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New evangelization?

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Secularization and relativism surround us today. We cannot dismiss new evangelization as a fad that will fade.

Susan
Abbott

Merriam Webster's online dictionary defines buzzword as, "a word or phrase that becomes very popular for a period of time." A few people who want to categorize "new evangelization" as a buzzword -- a flash in the pan, the flavor of the month, a passing fancy. And if so, then why put effort into understanding it, or, taking it further, living it? In a Church over 2,000 years old, yes, new evangelization is a relatively new term but its roots are deep and theological underpinnings are sound.

In June 1979, at the Shrine of the Holy Cross in his native Poland, Pope St. John Paul II told the assembled crowd: "A new evangelization has begun, as if it were a new proclamation, even if in reality it is the same as ever." In Church history, 36 years is a blink of an eye, but this first pronouncement of new evangelization appeared more than a generation ago! Take note of his acknowledgement that this "new proclamation" is, "the same as ever."

He addressed the Church's missionary mandate in his 1990 encyclical "Redemptoris Missio." Here, he describes the rationale for a new look at evangelization: " ....Particularly in countries with ancient Christian roots, and occasionally in the younger Churches as well, where entire groups of the baptized have lost a sense of the faith, or even no longer consider themselves members of the Church, and live a life far removed from Christ and his gospel. In this case what is needed is a 'new evangelization' or a 're-evangelization.'" (RM, 33.3.)

Twenty-five years ago he described our current reality: "(the) baptized have lost a sense of the faith....no longer consider themselves members of the Church ... people living a life far removed from Christ and his gospel." A 2015 Pew study reports that, of American adults who identify as having been raised Catholic, "fully 41 percent no longer identify with Catholicism"; 13 percent of all Americans describe themselves as "former Catholics." Secularization and relativism surround us today. We cannot dismiss new evangelization as a fad that will fade.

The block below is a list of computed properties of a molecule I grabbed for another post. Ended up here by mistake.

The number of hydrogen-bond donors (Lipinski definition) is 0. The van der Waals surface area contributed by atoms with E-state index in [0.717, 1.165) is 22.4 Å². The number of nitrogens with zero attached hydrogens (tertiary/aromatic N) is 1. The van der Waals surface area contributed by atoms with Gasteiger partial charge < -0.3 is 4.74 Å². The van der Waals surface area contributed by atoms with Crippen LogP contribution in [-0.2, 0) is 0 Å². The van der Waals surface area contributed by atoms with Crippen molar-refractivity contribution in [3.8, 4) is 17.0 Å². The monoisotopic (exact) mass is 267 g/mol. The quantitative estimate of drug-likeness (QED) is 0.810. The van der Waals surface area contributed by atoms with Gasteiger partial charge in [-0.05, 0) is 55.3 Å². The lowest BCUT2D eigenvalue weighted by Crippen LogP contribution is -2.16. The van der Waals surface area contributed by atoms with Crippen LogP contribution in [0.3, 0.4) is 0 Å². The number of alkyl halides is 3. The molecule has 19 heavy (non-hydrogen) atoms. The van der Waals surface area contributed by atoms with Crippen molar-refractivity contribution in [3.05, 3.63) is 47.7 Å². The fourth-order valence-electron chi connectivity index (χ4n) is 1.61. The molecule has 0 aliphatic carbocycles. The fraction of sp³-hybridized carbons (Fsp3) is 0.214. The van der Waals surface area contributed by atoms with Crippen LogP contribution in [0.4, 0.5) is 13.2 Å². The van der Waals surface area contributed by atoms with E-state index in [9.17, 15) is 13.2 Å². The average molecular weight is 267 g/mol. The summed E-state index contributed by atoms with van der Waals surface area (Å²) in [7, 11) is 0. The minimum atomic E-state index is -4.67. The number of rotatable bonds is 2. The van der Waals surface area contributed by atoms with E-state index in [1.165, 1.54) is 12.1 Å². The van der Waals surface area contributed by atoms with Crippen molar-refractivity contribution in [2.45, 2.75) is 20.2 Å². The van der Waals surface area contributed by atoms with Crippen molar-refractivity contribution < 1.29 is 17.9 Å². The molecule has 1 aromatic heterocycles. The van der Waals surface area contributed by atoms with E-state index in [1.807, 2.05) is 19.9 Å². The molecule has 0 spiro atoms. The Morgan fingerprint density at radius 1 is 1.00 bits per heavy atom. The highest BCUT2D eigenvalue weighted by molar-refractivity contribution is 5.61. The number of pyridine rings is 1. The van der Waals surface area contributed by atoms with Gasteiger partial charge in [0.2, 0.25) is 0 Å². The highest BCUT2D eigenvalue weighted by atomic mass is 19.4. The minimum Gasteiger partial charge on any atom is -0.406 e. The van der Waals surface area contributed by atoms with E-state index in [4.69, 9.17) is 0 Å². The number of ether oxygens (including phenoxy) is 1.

A saying attributed to both Henry Ford and Albert Einstein applies here: "If you always do what you always did, you'll always get what you always got." If using familiar, once tried and true techniques is not helping the Church to grow and, in fact, there is evidence of shrinking numbers, then something new is definitely needed, not abandoning all that is good, but exploring what Pope John Paul called new ardor, new expressions, new methods. Pope Benedict XVI clearly recognized this when, in September 2010, he established the Pontifical Council for Promoting the New Evangelization. He asked the new council to: "examine ...the theological and pastoral meaning of the new evangelization; promote and foster, ...the study, dissemination, and implementation of the Papal Magisterium related to topics connected with the new evangelization; make known and support initiatives linked to the new evangelization that are already being put into practice in various particular Churches, and promote the realization of new projects...; and study and encourage the use of modern forms of communication as instruments for the new evangelization." (Art. 3)

At a September 2013, symposium at St. John's Seminary in Wonersh, England, Bishop Philip Egan of the Diocese of Portsmouth, England described evangelization and new evangelization:

"In the earlier understanding, evangelisation involved two stages: first proclamation to arouse faith, in those who have never heard of Christ; and then, 'classic evangelization', a gradual insertion into the life of the Church and the sacraments through schooling, involvement in parish life, ongoing catechesis, attending Mass, regular preaching, charitable activity and so on. Now ... there is new evangelisation, which is focused on developing a living relationship with Jesus Christ, above all in the Holy Eucharist."

Bishop Egan went on to say that in Western cultures, there is almost "a cultural Christophobia" at work -- fear of a "living relationship with Jesus Christ."

Here is the heart of new evangelization: it is not a buzzword, it is nurturing a personal relationship with Jesus Christ, and inviting others to do the same. Pope John Paul II wrote that we must be "in intimacy, with Jesus Christ: only he can lead us to the love of the Father in the Spirit and make us share in the life of the Holy Trinity" (Catechesi Tradendae 5). When we have this relationship, everything else falls in to place, without changing or abandoning one word of doctrine.

O beauty, ever ancient ever new.

SUSAN ABBOTT IS COORDINATOR OF PARISH OUTREACH FOR THE ARCHDIOCESE OF BOSTON'S OFFICE OF PASTORAL PLANNING.

Susan Abbott is the former Coordinator of Parish Outreach for the Archdiocese of Boston's Office of Pastoral Planning.

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